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Muslim parents and leaders call calm after uproar over caricature of Prophet Muhammad

9th Apr 2021
Muslim parents and leaders call calm after uproar over caricature of Prophet Muhammad

(Photo credit: Oxana Maher/Batley Grammar School)

Harun Nasrullah

Muslim parents and leaders have called for calm after a teacher at a Yorkshire-based school showed students a caricature of Prophet Muhammad – sparking protests outside the school.

The image depicting the Prophet was used in a Religious Education lesson at Batley Grammar School on March 22.

According to media reports, the teacher had wanted to discuss whether the cartoonist was to blame or the terrorists who had committed murder over it in France after the satirical magazine Charlie Hebdo had published it.

Protests were staged outside the school on March 25, forcing the school to close and switch to remote learning for two consecutive days.

On March 29, Yunus Lunat, spokesperson for the Batley Parents and Community Partnership, said the teacher, who has been suspended, had failed to realise the image was “loaded with Islamophobic tropes”.

He added, “We believe that in a democratic society everyone holds a right to opinion and expression, however, we as parents and citizens, also believe that with these rights comes responsibility. We as parents and citizens stand resolute that our children should be able to attend school without having their faith – which is protected in law – or their culture ridiculed, insulted or vilified.”

Lunat said, “Unfortunately, unhelpful comments and biased media reporting that seek to hijack the issue have undermined the essential relationship between local communities and local public institutions.

“We are fully invested in dialogue and legitimate engagement. Any and all such threats against the school and staff involved undermine our efforts and are completely contrary to our values as concerned parents, citizens and Muslims. We, therefore, call for calm in order to allow for fruitful dialogue and space for a transparent investigation to be undertaken”.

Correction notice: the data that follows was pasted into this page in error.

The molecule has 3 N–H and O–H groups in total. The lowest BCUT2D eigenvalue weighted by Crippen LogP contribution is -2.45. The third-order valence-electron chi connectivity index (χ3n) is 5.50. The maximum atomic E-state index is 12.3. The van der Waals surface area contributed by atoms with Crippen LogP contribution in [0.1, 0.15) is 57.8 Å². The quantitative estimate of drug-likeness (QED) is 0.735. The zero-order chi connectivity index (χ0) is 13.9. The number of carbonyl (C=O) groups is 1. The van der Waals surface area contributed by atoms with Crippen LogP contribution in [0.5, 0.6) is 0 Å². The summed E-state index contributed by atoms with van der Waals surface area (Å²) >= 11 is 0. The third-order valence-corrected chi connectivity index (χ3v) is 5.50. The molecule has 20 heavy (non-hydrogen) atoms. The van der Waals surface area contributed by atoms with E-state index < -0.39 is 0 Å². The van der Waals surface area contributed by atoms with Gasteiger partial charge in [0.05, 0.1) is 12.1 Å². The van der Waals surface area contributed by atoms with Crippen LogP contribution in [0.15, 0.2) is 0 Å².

The Government said it was never acceptable to “intimidate” teachers.

Headteacher, Gary Kibble, said, “The school unequivocally apologises for using a totally inappropriate resource in a recent religious studies lesson. The staff member has also given his most sincere apologies. We have immediately withdrawn teaching on this part of the course and we are reviewing how we go forward with the support of all the communities represented in our school.”

However, some parents insist that the teacher, who has not been named, was unapologetic during a conversation with a disgruntled parent. The parent demanded to speak to the teacher after his Year 9 son returned from school and reported the matter to him. The parent said the teacher had told him, “British values allowed him to present a cartoon of the Prophet Muhammad to his class of year nine students as part of their course work”.

When the teacher returned the call he told the father that he had warned his pupils that some would find it offensive, but his aim was to pose a question to his class. He believed he was “right” to show the cartoon, which has offended Muslims across the world. The angry father claimed the teacher did not appear apologetic when told that showing the cartoon to his son was offensive and instead was “arrogant”.

A spokesman for the Department for Education said, ‘It is never acceptable to threaten or intimidate teachers. We encourage dialogue between parents and schools when issues emerge. However, the nature of protest we have seen, including issuing threats and in violation of coronavirus restrictions are completely unacceptable and must be brought to an end.’

Adding that ‘Schools are free to include a full range of issues, ideas and materials in their curriculum, including where they are challenging or controversial, subject to their obligations to ensure political balance.‘They must balance this with the need to promote respect and tolerance between people of different faiths and beliefs, including in deciding which materials to use in the classroom.’

One parent outside the school told BBC Radio Leeds she had been upset the cartoon was shown, but she did not agree with the protest, saying it was “scary and intimidating”.

Another mother said the use of the material was “out of order and unacceptable” and said she may consider removing her child from the school. Councillor Carole Pattison, Cabinet Member for Learning, Aspiration and Communities, told The Muslim News, “Batley Grammar is an academy school, so the council has a very limited role in its running, but we are aware of issues raised by parents this week.

“We are pleased to see that the school has taken swift action to resolve the issues alongside the local community. “They have apologised, taken immediate action on teaching materials, and they are reviewing the relevant processes”.

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